Wisconsin Bill to Broaden Work Settings for Dental Hygienists
Expanding the number of settings in which dental hygienists can practice is the goal behind a bill in the Wisconsin legislature.
Expanding the number of settings in which dental hygienists can practice is the goal behind a bill in the Wisconsin legislature. Assembly Bill 146 would enable dental hygienists to provide preventive services to patients in settings such as nursing homes, nonprofit dental care programs, hospitals, and correctional facilities, independent of dentists.
Passage of the bill authored by Kathy Bernier (R-Lake Hallie) would allow dental hygienists like Jodi Manske, RDH, to move from part-time to full-time at the Madison Dental Initiative, a nonprofit dental clinic that provides oral health services to homeless and low-income populations in Dane County, Wisconsin. Currently, dentists volunteer at the clinic sporadically, limiting when dental hygienists can provide preventive services. Patients at the Madison Dental Initiative need dental work ranging from prophylaxes to extractions to dentures and partials, Manske tells Dimensions of Dental Hygiene. “I see the need for people who don’t have access to care,” Manske notes. “If we are able to provide more dental care now, it will reduce overall health issues for these patients.”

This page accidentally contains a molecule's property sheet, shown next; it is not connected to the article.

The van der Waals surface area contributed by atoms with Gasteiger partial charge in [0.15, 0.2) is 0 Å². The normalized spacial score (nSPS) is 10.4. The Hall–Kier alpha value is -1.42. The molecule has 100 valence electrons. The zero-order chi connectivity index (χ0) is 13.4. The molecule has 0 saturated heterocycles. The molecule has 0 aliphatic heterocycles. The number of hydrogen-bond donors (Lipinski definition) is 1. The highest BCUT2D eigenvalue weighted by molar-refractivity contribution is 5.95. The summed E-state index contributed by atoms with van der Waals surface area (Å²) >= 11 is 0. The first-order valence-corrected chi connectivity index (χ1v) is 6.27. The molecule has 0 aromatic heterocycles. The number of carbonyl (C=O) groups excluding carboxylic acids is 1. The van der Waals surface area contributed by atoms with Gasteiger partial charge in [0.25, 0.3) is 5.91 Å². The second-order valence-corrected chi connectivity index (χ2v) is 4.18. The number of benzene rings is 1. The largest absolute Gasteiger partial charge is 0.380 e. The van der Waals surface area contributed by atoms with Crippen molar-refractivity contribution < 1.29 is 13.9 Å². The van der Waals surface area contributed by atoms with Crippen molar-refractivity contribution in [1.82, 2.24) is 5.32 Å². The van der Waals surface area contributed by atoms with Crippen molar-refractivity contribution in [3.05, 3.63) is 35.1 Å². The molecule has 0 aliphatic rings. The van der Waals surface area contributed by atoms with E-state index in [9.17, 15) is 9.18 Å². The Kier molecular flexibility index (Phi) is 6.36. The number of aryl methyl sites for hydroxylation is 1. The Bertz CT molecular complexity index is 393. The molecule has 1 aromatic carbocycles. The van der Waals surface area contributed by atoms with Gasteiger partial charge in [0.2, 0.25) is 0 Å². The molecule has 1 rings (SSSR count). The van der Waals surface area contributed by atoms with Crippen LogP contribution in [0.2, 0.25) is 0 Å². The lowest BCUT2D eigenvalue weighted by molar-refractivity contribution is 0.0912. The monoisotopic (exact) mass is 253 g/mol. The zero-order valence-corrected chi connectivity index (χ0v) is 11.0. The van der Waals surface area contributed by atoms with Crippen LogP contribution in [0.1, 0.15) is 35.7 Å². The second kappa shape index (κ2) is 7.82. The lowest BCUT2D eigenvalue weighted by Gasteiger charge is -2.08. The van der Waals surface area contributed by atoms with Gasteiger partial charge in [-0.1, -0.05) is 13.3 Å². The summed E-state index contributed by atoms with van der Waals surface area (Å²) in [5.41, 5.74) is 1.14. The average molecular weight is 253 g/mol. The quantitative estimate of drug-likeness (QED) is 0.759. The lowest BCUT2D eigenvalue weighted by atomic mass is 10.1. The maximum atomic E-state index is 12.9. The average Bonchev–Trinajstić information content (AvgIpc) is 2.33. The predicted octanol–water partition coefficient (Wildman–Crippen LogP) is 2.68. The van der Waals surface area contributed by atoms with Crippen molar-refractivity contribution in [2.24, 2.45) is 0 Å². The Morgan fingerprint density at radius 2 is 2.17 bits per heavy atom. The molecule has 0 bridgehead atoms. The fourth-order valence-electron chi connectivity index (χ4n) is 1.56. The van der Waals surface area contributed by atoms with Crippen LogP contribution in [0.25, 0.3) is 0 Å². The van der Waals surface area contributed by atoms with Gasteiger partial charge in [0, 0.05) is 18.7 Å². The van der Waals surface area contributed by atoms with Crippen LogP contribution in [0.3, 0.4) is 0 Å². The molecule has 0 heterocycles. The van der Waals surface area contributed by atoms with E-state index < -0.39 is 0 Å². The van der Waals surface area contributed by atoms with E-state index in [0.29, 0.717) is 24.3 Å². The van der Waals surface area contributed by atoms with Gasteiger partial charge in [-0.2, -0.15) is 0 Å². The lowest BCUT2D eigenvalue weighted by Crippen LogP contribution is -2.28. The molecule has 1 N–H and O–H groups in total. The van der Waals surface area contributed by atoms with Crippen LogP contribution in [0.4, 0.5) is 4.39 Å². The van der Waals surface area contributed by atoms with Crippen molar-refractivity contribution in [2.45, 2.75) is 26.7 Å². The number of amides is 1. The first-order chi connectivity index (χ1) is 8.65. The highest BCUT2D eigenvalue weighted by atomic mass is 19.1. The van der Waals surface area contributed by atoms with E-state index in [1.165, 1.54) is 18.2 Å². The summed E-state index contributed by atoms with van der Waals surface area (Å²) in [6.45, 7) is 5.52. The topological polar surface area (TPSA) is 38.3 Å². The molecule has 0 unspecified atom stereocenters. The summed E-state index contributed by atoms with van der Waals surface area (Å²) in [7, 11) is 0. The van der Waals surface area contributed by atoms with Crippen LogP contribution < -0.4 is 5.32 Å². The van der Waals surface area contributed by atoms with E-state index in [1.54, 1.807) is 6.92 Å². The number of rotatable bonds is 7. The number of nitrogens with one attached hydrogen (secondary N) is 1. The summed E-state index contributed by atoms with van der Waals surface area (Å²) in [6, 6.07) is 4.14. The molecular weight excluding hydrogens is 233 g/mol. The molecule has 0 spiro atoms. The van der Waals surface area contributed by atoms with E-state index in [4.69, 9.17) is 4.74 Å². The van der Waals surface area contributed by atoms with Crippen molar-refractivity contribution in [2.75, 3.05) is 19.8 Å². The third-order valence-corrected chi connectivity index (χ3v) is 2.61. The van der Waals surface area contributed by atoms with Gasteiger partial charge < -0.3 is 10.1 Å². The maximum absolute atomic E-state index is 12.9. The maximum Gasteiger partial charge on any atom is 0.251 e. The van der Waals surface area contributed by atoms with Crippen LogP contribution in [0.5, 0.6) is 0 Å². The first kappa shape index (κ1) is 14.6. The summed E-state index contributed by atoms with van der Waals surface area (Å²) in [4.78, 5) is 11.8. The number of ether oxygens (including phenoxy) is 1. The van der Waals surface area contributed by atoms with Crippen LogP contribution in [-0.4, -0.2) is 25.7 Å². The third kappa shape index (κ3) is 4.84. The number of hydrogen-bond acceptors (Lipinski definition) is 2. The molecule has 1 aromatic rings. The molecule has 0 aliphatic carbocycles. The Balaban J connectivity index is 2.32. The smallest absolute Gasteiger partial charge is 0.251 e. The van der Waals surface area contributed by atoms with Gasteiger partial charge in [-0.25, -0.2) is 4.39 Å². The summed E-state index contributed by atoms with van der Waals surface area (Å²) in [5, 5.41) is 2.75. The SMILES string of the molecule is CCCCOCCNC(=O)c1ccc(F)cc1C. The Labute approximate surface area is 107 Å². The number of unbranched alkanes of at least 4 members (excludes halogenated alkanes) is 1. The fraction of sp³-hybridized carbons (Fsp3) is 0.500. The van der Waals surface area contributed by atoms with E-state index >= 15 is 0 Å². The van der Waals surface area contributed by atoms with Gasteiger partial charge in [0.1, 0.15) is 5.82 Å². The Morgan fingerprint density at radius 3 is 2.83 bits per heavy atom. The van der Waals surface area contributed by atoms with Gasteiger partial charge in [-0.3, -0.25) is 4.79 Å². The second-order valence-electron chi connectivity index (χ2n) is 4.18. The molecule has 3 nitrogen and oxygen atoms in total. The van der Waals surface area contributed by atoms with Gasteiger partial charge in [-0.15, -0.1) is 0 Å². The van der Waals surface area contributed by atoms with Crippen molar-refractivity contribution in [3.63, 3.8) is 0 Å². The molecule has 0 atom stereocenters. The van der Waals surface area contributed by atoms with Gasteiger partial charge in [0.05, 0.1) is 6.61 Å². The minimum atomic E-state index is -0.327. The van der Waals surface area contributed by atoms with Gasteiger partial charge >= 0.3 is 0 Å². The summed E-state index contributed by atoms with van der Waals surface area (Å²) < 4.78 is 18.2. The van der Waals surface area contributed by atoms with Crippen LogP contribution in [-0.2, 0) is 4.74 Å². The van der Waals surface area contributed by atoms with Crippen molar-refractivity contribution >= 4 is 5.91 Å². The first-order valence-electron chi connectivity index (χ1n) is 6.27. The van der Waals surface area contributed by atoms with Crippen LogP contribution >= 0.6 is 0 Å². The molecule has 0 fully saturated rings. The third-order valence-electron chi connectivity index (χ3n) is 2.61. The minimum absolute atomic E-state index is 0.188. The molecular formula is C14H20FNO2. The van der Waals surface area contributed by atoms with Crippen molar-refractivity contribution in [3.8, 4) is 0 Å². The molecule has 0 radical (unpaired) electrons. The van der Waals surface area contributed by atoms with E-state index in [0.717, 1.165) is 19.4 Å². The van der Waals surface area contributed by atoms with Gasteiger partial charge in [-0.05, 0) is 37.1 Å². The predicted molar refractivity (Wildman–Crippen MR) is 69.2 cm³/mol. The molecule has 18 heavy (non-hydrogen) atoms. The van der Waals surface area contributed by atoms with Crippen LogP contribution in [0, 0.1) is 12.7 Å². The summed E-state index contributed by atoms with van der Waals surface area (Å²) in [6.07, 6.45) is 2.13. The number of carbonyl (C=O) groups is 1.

The bill has passed the State Assembly and now moves to the State Senate, then to the governor’s desk for final approval. The bill has support from the Wisconsin Dental Hygienists’ Association, Wisconsin Dental Association, Children’s Hospital of Wisconsin, and other health organizations.
From Dimensions of Dental Hygiene. May 2017;15(4):10.